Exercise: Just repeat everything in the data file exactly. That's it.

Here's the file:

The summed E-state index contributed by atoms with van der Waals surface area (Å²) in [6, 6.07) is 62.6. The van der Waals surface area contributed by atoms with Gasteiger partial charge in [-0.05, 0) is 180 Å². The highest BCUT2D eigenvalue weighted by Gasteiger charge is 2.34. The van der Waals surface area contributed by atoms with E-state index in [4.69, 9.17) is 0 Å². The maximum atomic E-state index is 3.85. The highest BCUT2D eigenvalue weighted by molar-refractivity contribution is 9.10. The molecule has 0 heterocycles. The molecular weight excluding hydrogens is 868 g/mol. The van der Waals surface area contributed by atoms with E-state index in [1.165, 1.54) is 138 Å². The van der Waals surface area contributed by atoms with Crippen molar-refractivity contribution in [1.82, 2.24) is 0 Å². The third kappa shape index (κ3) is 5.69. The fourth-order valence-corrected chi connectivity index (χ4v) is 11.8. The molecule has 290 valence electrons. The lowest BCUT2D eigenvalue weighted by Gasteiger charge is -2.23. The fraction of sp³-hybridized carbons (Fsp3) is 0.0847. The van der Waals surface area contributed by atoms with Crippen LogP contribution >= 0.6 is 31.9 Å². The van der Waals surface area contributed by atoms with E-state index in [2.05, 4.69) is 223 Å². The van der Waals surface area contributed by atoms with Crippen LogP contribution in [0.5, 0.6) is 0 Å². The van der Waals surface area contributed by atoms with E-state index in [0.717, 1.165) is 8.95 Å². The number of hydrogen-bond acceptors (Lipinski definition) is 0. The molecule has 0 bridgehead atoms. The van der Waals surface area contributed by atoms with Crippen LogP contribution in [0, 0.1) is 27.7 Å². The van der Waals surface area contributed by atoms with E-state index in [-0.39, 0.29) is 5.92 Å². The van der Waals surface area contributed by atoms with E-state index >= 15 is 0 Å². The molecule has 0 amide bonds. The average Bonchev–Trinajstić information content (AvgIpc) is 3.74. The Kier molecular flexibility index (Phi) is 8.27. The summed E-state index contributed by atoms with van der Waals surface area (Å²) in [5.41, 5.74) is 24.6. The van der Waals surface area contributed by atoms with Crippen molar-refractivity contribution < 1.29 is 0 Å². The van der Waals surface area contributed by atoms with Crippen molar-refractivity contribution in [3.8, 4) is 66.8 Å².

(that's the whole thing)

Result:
The summed E-state index contributed by atoms with van der Waals surface area (Å²) in [6, 6.07) is 62.6. The van der Waals surface area contributed by atoms with Gasteiger partial charge in [-0.05, 0) is 180 Å². The highest BCUT2D eigenvalue weighted by Gasteiger charge is 2.34. The van der Waals surface area contributed by atoms with E-state index in [4.69, 9.17) is 0 Å². The maximum atomic E-state index is 3.85. The highest BCUT2D eigenvalue weighted by molar-refractivity contribution is 9.10. The molecule has 0 heterocycles. The molecular weight excluding hydrogens is 868 g/mol. The van der Waals surface area contributed by atoms with E-state index in [1.165, 1.54) is 138 Å². The van der Waals surface area contributed by atoms with Crippen molar-refractivity contribution in [1.82, 2.24) is 0 Å². The third kappa shape index (κ3) is 5.69. The fourth-order valence-corrected chi connectivity index (χ4v) is 11.8. The molecule has 290 valence electrons. The lowest BCUT2D eigenvalue weighted by Gasteiger charge is -2.23. The fraction of sp³-hybridized carbons (Fsp3) is 0.0847. The van der Waals surface area contributed by atoms with Crippen LogP contribution >= 0.6 is 31.9 Å². The van der Waals surface area contributed by atoms with E-state index in [2.05, 4.69) is 223 Å². The van der Waals surface area contributed by atoms with Crippen LogP contribution in [0.5, 0.6) is 0 Å². The van der Waals surface area contributed by atoms with E-state index in [0.717, 1.165) is 8.95 Å². The number of hydrogen-bond acceptors (Lipinski definition) is 0. The molecule has 0 bridgehead atoms. The van der Waals surface area contributed by atoms with Crippen LogP contribution in [0, 0.1) is 27.7 Å². The van der Waals surface area contributed by atoms with E-state index in [-0.39, 0.29) is 5.92 Å². The van der Waals surface area contributed by atoms with E-state index >= 15 is 0 Å². The molecule has 0 amide bonds. The average Bonchev–Trinajstić information content (AvgIpc) is 3.74. The Kier molecular flexibility index (Phi) is 8.27. The summed E-state index contributed by atoms with van der Waals surface area (Å²) in [5.41, 5.74) is 24.6. The van der Waals surface area contributed by atoms with Crippen molar-refractivity contribution < 1.29 is 0 Å². The van der Waals surface area contributed by atoms with Crippen molar-refractivity contribution in [3.8, 4) is 66.8 Å².